GIS – July 25, 2013: The Criminal Appeal (Amendment) Bill is a continuation of the reform process to modernise Mauritius’ judicial system, which had started in 1997 with the appointment of Lord Mackay to review the structure and operation of the country’s judicial system and the legal professions.
The Prime Minister, Dr Navinchandra Ramgoolam, made this statement during his intervention on the Criminal Appeal (Amendment) Bill which was voted in National Assembly on 24 July 2013.
Given the importance of the Bill, stated the PM, the decision to have a Commission has been taken in order to allay the fears of the Opposition and some members of the Bar. ‘Instead of having another full-fledged Commission – we are of the view that the Human Rights Commission can very well discharge this duty itself’, he said.
Also, the option of an applicant to go direct to the Supreme Court has been kept. Now the applicant has two options, either going to the Commission which will then have to give its views to the Supreme Court or go direct to the Supreme Court. However, the decision of the Commission can be judicially reviewed, he added.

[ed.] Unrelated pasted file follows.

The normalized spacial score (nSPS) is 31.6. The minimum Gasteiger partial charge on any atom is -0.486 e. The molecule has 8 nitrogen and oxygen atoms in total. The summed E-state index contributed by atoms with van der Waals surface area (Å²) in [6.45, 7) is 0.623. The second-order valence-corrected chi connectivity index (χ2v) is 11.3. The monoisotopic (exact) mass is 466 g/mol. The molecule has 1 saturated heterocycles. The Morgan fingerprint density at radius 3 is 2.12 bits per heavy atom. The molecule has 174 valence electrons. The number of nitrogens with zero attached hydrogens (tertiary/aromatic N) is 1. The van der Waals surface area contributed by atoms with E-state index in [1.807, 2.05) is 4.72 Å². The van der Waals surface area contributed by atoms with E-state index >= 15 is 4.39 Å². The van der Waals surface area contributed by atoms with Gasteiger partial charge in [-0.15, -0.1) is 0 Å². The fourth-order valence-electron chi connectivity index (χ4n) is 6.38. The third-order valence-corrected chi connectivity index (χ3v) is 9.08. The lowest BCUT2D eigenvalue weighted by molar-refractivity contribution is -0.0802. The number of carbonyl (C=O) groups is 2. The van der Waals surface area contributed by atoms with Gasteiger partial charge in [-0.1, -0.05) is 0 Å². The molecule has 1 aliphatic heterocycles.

The Prime Minister pointed out that the Attorney-General will move appropriate amendments to the Bill at Committee stage, in order to provide for the Director of Public Prosecutions to be conferred a limited substantive right of appeal against an acquittal following a jury trial in the following circumstances:
- Where there has been a substantial misdirection by the Judge in the course of his summing-up
- Where the jury’s verdict is palpably untenable, unreasonable or unsupported by the evidence, and
- Where a serious irregularity has occurred in the course of the trial or the acquittal is otherwise tainted.
These limited grounds of appeal, said Dr Ramgoolam, will surely alleviate the apprehensions of members of the Bar and strike an adequate balance between the sanctity of a jury verdict and the need to protect the interests of society and uphold public confidence in the criminal justice system by ensuring that offenders are brought to trial.
According to the Prime Minister, in this modern international era, one must not lose sight of the rights of victims. ‘Indeed many States around the world are promoting and fostering the rights of victims, even to the extent of giving statutory recognition to these rights. I am proud to say that we are also moving in that direction’, he added.
The interests of justice demand that neither the guilty should not be allowed to walk free even one day more nor the innocent should not be allowed to languish in jail for one day more than he should, Dr Ramgoolam said in his concluding remarks.
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